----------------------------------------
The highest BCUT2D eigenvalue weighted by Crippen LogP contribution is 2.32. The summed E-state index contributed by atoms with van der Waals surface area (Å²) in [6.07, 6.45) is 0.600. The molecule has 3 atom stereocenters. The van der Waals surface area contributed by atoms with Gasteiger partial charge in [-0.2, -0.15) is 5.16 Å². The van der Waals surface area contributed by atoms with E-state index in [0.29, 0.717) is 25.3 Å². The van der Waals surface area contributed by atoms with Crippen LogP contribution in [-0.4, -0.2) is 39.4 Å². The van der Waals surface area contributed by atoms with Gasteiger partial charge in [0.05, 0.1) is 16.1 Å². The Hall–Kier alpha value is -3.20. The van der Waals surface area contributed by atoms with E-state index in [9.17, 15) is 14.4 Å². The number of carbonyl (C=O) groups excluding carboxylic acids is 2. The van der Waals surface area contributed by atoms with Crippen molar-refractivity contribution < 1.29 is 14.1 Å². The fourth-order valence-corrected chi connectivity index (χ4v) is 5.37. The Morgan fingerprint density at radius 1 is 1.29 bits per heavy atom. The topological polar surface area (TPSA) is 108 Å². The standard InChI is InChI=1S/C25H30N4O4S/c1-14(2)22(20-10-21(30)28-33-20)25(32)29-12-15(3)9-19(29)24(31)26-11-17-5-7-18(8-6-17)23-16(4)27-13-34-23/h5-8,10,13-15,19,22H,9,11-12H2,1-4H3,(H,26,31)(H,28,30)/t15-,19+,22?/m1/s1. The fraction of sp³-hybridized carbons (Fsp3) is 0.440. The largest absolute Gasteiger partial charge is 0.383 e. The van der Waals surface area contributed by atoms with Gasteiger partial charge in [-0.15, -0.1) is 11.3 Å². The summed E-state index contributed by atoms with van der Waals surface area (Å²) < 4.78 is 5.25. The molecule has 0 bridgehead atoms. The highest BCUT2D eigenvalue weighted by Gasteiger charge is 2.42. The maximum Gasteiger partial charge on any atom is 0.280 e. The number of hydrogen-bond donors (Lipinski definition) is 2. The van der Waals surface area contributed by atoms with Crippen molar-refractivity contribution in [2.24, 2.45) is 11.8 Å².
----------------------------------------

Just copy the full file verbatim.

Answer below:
The highest BCUT2D eigenvalue weighted by Crippen LogP contribution is 2.32. The summed E-state index contributed by atoms with van der Waals surface area (Å²) in [6.07, 6.45) is 0.600. The molecule has 3 atom stereocenters. The van der Waals surface area contributed by atoms with Gasteiger partial charge in [-0.2, -0.15) is 5.16 Å². The van der Waals surface area contributed by atoms with E-state index in [0.29, 0.717) is 25.3 Å². The van der Waals surface area contributed by atoms with Crippen LogP contribution in [-0.4, -0.2) is 39.4 Å². The van der Waals surface area contributed by atoms with Gasteiger partial charge in [0.05, 0.1) is 16.1 Å². The Hall–Kier alpha value is -3.20. The van der Waals surface area contributed by atoms with E-state index in [9.17, 15) is 14.4 Å². The number of carbonyl (C=O) groups excluding carboxylic acids is 2. The van der Waals surface area contributed by atoms with Crippen molar-refractivity contribution < 1.29 is 14.1 Å². The fourth-order valence-corrected chi connectivity index (χ4v) is 5.37. The Morgan fingerprint density at radius 1 is 1.29 bits per heavy atom. The topological polar surface area (TPSA) is 108 Å². The standard InChI is InChI=1S/C25H30N4O4S/c1-14(2)22(20-10-21(30)28-33-20)25(32)29-12-15(3)9-19(29)24(31)26-11-17-5-7-18(8-6-17)23-16(4)27-13-34-23/h5-8,10,13-15,19,22H,9,11-12H2,1-4H3,(H,26,31)(H,28,30)/t15-,19+,22?/m1/s1. The fraction of sp³-hybridized carbons (Fsp3) is 0.440. The largest absolute Gasteiger partial charge is 0.383 e. The van der Waals surface area contributed by atoms with Gasteiger partial charge in [-0.15, -0.1) is 11.3 Å². The summed E-state index contributed by atoms with van der Waals surface area (Å²) < 4.78 is 5.25. The molecule has 0 bridgehead atoms. The highest BCUT2D eigenvalue weighted by Gasteiger charge is 2.42. The maximum Gasteiger partial charge on any atom is 0.280 e. The number of hydrogen-bond donors (Lipinski definition) is 2. The van der Waals surface area contributed by atoms with Crippen molar-refractivity contribution in [2.24, 2.45) is 11.8 Å².